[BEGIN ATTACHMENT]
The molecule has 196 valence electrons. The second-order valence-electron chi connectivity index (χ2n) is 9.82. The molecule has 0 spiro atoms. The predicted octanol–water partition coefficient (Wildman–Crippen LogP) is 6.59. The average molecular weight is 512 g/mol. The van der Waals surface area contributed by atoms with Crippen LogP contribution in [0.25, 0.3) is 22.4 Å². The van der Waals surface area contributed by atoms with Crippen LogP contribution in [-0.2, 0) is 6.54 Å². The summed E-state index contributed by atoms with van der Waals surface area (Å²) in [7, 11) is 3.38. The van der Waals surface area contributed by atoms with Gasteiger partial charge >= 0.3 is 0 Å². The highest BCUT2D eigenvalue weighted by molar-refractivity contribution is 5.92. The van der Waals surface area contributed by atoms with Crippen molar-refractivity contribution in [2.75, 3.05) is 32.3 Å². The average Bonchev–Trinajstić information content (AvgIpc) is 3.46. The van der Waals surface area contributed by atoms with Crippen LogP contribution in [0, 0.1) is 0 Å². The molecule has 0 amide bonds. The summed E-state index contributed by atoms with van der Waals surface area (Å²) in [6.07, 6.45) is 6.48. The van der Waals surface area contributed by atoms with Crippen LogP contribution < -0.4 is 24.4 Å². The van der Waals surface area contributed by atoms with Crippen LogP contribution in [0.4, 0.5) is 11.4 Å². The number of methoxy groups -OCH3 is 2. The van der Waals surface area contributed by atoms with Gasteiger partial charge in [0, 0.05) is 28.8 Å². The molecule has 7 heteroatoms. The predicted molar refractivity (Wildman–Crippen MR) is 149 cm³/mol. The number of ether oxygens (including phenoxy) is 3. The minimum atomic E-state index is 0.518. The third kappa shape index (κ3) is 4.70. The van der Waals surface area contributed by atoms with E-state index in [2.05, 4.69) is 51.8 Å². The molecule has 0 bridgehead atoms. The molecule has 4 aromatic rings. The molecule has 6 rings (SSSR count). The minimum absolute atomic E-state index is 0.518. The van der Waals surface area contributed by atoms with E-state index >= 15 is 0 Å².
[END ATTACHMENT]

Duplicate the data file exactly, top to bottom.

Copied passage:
The molecule has 196 valence electrons. The second-order valence-electron chi connectivity index (χ2n) is 9.82. The molecule has 0 spiro atoms. The predicted octanol–water partition coefficient (Wildman–Crippen LogP) is 6.59. The average molecular weight is 512 g/mol. The van der Waals surface area contributed by atoms with Crippen LogP contribution in [0.25, 0.3) is 22.4 Å². The van der Waals surface area contributed by atoms with Crippen LogP contribution in [-0.2, 0) is 6.54 Å². The summed E-state index contributed by atoms with van der Waals surface area (Å²) in [7, 11) is 3.38. The van der Waals surface area contributed by atoms with Gasteiger partial charge >= 0.3 is 0 Å². The highest BCUT2D eigenvalue weighted by molar-refractivity contribution is 5.92. The van der Waals surface area contributed by atoms with Crippen molar-refractivity contribution in [2.75, 3.05) is 32.3 Å². The average Bonchev–Trinajstić information content (AvgIpc) is 3.46. The van der Waals surface area contributed by atoms with Crippen LogP contribution in [0, 0.1) is 0 Å². The molecule has 0 amide bonds. The summed E-state index contributed by atoms with van der Waals surface area (Å²) in [6.07, 6.45) is 6.48. The van der Waals surface area contributed by atoms with Crippen LogP contribution < -0.4 is 24.4 Å². The van der Waals surface area contributed by atoms with Crippen LogP contribution in [0.4, 0.5) is 11.4 Å². The number of methoxy groups -OCH3 is 2. The van der Waals surface area contributed by atoms with Gasteiger partial charge in [0, 0.05) is 28.8 Å². The molecule has 7 heteroatoms. The predicted molar refractivity (Wildman–Crippen MR) is 149 cm³/mol. The number of ether oxygens (including phenoxy) is 3. The minimum atomic E-state index is 0.518. The third kappa shape index (κ3) is 4.70. The van der Waals surface area contributed by atoms with E-state index in [2.05, 4.69) is 51.8 Å². The molecule has 0 bridgehead atoms. The molecule has 4 aromatic rings. The molecule has 6 rings (SSSR count). The minimum absolute atomic E-state index is 0.518. The van der Waals surface area contributed by atoms with E-state index >= 15 is 0 Å².